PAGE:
The disc is unsurprisingly equipped with Disney's FastPlay. The episodes are encoded as separate video "titles"; the nature of this design makes it impossible to return to an earlier episode without going through the menu. Choosing an episode from the "Scene Selection" menu plays it in full and returns you to the menu. The episodes are not broken into chapter stops, thus "Scene Selection" is inaccurately-named.

Inside the keepcase, one finds three inserts: the first promotes the show's tie-in toys and offers 75 points in the Disney Movie Rewards program; the second outlines the disc's contents and promotes upcoming Playhouse Disney DVDs; the last gives you a chance to win a Disney Preschool DVD Library.

What's especially impressive is that this slide started at the top of the page. "Mickey Saves Santa and Other Mouseketales": the title really says it all. Yes, there will be the saving of Santa, but that's just the start.

CLOSING THOUGHTS

"Mickey Mouse Clubhouse" doesn't have the all-ages appeal of most of the everymouse's cartoons, but it does rank very highly among children's shows. Successfully employing several of the genre's established devices, the series proves to have plenty of merit as entertainment and as education-building. Furthermore, the program is worth celebrating in terms of its place in Disney's canon, as it extends the careers of Mickey Mouse and his enduring companions in a way that's faithful to their past and rewarding to their following, granting the characters newfound exposure and audience members an introduction to the studio's rich animated tradition.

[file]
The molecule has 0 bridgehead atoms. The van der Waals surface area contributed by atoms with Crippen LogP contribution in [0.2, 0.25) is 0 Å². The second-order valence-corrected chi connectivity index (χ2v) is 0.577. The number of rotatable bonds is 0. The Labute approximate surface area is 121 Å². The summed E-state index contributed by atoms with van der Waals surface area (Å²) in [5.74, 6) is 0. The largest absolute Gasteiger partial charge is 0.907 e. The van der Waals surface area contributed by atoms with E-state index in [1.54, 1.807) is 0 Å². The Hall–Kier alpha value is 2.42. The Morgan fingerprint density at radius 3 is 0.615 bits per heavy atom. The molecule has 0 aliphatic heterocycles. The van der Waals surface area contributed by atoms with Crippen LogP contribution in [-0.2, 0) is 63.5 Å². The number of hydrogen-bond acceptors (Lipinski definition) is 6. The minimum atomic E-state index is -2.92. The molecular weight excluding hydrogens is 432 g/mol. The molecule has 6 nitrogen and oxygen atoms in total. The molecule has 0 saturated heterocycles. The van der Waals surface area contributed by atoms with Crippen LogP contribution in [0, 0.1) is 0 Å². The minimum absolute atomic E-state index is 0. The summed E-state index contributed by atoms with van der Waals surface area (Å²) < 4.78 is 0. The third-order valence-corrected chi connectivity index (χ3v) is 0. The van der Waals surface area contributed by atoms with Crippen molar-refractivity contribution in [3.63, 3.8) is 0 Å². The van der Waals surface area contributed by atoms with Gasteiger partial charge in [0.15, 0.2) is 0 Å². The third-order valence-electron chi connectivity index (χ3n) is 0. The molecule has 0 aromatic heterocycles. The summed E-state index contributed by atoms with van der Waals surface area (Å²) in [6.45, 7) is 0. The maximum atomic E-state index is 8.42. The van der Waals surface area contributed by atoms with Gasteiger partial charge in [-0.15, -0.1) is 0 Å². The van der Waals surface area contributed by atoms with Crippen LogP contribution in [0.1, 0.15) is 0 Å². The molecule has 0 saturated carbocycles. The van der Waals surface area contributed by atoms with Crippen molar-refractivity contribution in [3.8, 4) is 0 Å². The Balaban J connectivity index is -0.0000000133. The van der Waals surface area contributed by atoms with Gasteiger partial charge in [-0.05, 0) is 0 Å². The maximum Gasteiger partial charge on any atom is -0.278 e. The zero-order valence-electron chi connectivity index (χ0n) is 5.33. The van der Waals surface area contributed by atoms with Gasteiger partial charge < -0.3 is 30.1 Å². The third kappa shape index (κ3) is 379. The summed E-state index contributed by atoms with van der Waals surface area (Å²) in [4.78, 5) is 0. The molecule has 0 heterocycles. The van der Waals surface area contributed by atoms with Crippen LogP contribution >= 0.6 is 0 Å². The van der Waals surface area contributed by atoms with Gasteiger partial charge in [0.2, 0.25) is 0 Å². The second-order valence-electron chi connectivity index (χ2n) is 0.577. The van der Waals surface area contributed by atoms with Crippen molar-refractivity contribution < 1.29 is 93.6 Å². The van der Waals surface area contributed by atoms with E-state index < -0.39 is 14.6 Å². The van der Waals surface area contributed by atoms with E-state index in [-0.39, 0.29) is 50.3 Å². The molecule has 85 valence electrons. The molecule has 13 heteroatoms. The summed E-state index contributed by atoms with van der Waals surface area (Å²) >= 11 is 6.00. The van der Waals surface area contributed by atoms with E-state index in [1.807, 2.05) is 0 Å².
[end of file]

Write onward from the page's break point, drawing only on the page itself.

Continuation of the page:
Mickey Saves Santa and Other Mouseketales provides three fine episodes with excellent picture, good sound, and two tiny bonuses. Regular viewing of Playhouse Disney will grant you three times as many episodes each week, so those with Disney Channel might understandably question the value of this DVD. Furthermore, the per-episode cost here is far more than it would be on a more inclusive release. With those realities and the fact that two-thirds of the disc has nothing to do with Christmas in mind, the DVD still earns a recommendation for its quality and convenience. There's more content than the typical preschool DVD, the show is of a higher caliber than most of its ilk, and the disc should get way more mileage and enjoyment than a similarly-priced volume from the Baby Einstein empire.

More on the DVD / Buy from Amazon.com

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Mickey Mouse Clubhouse: Songs From and Inspired by the Hit TV Series (CD)
The Santa Clause Walt Disney Treasures: Mickey Mouse in Living Color, Volume Two
Little Einsteins: Team Up for Adventure In Search of Santa The Muppet Christmas Carol
Walt Disney Treasures: The Mickey Mouse Club Walt Disney Treasures: The Adventures of Spin and Marty
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Bear in the Big Blue House: Early to Bed, Early to Rise JoJo's Circus: Take a Bow!
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Classic Cartoon Favorites: Classic Holiday Stories Holiday Celebration with Mickey & Pals
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The Muppets: A Green and Red Christmas (CD) The Mupet Christmas Carol: Special Anniversary Edition Soundtrack (CD)

UltimateDisney.com | DVD Reviews | DVDizzy.com: Complete DVD & Blu-ray Schedule | Upcoming Disney DVDs | Search This Site

Mickey Mouse Clubhouse on DVD:Mickey Saves Santa and Other Mouseketales Mickey's Great Clubhouse Hunt Mickey's Treat
Mickey's Storybook Surprises Mickey's Big Splash Mickey's Adventures in Wonderland Choo-Choo Express

Reviewed November 8, 2006.